62. 62. Once, when I was a boy, I dreamed of a life where I could be happy. Happy, that is, in not just anything. No, it would have to be something that I enjoyed – something perhaps I could not live without. “What could this thing be?” I asked myself. Coding. It was coding that filled my head with overwhelming joy. Joy before which I had never known. To code is to know happiness. To be happy is to code. I am a coder, and therefore, I am happy.
  63. 63. The more well written the language, the easier it is to understand
  64. 64. Bug Prevention
  65. 65. TypeScript compile-time type checking is thought to lead to fewer bugs, especially in larger code bases
  66. 66. class FizzBuzz { static fizz = 'Fizz'; static buzz = 'Buzz'; generate(input: number): string { var output = ''; if (input % 3 === 0) { output += FizzBuzz.fizz; } if (input % 5 === 0) { output += FizzBuzz.buzz; } return output === '' ? input.toString() : output; } }
  67. 67. normalNumbersReturnOriginalNumber() { this.areIdentical('1', target.generate(1)); this.areIdentical('2', target.generate(2)); this.areIdentical('4', target.generate(4)); } numberDivisibleByThreeShouldReturnFizz() { this.areIdentical(FizzBuzz.fizz, target.generate(3)); this.areIdentical(FizzBuzz.fizz, target.generate(6)); this.areIdentical(FizzBuzz.fizz, target.generate(9)); } numbersDivisibleByFiveShouldReturnBuzz() { this.areIdentical(FizzBuzz.buzz, target.generate(5)); this.areIdentical(FizzBuzz.buzz, target.generate(10)); this.areIdentical(FizzBuzz.buzz, target.generate(20)); } numbersDivisibleByThreeAndFiveShouldReturnFizzBuzz() { this.areIdentical(FizzBuzz.fizz + FizzBuzz.buzz, target.generate(15)); this.areIdentical(FizzBuzz.fizz + FizzBuzz.buzz, target.generate(30)); this.areIdentical(FizzBuzz.fizz + FizzBuzz.buzz, target.generate(45)); }
  68. 68. CoffeeScript, because of its brevity, is thought to reveal bugs more easily.
  69. 69. class FizzBuzz @fizz = 'Fizz' @buzz = 'Buzz' generate: (input) -> output = '' output += @fizz if input % 3 is 0 output += @buzz if input % 5 is 0 if output is '' then input.toString() else output
  70. 70. normalNumbersReturnOriginalNumber = -> @areIdentical '1', target.generate 1 @areIdentical '2', target.generate 2 @areIdentical '4', target.generate 4 numberDivisibleByThreeShouldReturnFizz = -> @areIdentical FizzBuzz.fizz, target.generate 3 @areIdentical FizzBuzz.fizz, target.generate 6 @areIdentical FizzBuzz.fizz, target.generate 9 numbersDivisibleByFiveShouldReturnBuzz = -> @areIdentical FizzBuzz.buzz, target.generate 5 @areIdentical FizzBuzz.buzz, target.generate 10 @areIdentical FizzBuzz.buzz, target.generate 20 numbersDivisibleByThreeAndFiveShouldReturnFizzBuzz = -> @areIdentical FizzBuzz.fizz + FizzBuzz.buzz, target.generate 15 @areIdentical FizzBuzz.fizz + FizzBuzz.buzz, target.generate 30 @areIdentical FizzBuzz.fizz + FizzBuzz.buzz, target.generate 45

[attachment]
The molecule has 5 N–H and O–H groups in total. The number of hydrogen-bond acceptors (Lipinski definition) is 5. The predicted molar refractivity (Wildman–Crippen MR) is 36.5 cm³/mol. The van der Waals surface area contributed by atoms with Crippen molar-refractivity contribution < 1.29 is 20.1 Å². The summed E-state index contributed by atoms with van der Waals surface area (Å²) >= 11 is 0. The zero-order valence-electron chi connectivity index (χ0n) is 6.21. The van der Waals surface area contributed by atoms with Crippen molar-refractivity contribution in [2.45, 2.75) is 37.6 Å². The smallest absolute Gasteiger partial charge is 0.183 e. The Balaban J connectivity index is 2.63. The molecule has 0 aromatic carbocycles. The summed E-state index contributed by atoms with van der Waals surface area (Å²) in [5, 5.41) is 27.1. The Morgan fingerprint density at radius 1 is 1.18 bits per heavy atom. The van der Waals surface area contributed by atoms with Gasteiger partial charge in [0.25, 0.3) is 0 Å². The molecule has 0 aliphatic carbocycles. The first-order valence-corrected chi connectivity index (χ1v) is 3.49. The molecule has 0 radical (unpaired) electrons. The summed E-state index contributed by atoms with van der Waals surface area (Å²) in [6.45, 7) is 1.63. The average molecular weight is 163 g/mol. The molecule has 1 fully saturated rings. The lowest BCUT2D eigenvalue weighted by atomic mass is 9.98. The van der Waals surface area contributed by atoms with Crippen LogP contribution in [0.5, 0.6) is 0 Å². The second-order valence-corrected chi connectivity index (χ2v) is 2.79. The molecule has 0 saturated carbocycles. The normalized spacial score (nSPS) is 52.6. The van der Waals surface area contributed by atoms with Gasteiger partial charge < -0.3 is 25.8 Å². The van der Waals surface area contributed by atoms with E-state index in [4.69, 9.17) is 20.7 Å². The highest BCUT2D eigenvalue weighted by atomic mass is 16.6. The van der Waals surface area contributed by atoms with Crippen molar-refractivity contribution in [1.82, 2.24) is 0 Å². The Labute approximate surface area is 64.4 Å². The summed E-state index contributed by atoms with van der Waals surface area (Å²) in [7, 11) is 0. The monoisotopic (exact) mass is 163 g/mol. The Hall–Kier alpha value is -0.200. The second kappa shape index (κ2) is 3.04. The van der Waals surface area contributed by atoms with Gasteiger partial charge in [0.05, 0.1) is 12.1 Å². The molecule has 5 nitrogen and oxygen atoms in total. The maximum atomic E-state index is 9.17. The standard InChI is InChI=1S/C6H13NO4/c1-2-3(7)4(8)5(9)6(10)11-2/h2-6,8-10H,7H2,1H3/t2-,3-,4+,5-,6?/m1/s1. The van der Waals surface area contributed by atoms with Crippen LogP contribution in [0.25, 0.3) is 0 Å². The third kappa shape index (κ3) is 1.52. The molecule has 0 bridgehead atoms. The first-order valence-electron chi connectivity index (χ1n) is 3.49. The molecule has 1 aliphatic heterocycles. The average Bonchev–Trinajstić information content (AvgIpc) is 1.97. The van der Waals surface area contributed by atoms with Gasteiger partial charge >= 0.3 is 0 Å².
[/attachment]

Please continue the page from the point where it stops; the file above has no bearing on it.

71. 71. Making a Decision
  72. 72. Picking Something based on Features
  73. 73. My Most Used Features on iPhone First Gen 1. Apps 2. Taking Pictures 3. Checking Email 4. Browsing Internet 5. Text Messaging 6. Making phone calls
  74. 74. New Features in iPhone 6 • More Bigger • More Thinner • More Better Camera • More Faster Processor • More Sensors • More Better Keyboard • Apple Pay
  75. 75. My Most Used Features on iPhone 6 1. Apps 2. Taking Pictures 3. Checking Email 4. Browsing Internet 5. Text Messaging 6. Making phone calls
  76. 76. Giving Context to Understandability
  77. 77. “Dad, there’s a weird van in front of my house”
  78. 78. “Officer, my daughter has a weird van in front of her house. She lives on 7890 Chesapeake Lane.”
  79. 79. “…Van is a 1996-year Plymouth Green Minivan with gray lower trim parked in front of 7890 Chesapeake Lane.”
  80. 80. Properly Prioritizing Bug Prevention
  81. 81. $1 Billion $100 Million x 1.48 = F-35 x 13 = Carrier
  82. 82. x 1 = Your Ass
  83. 83. My Advice
  84. 84. Use TypeScript if… • You love Java/C# and hate JavaScript • You use Microsoft Visual Studio, or generally like IDE refactoring support. • You find yourself doing a lot of instanceof/type of guards in your JavaScript to prevent bugs • You know that a lot of your bugs could be caught by Type checking • You have a large, divergently skilled team who don’t have the opportunity to mesh/gel together on code conventions.
  85. 85. Use CoffeeScript if… • You love Haskell/Ruby and hate JavaScript • You believe that brevity leads to fewer bugs than verbosity. • You hate looking at “noise” in your code • You are going to take advantage of CoffeeScript language features. • You trust that Jeremy will keep his language up-to- date with ES6 features
  86. 86. Use ES6 if… • You love JavaScript • You don’t want to use the Type checking in TypeScript. • You don’t want to ever miss out on features because they are not added to CoffeeScript. • You want to be a part of the largest development community, rather than a subset.
  87. 87. Questions? (remember to be nice)
  88. 88. Thank you! @neilfeyn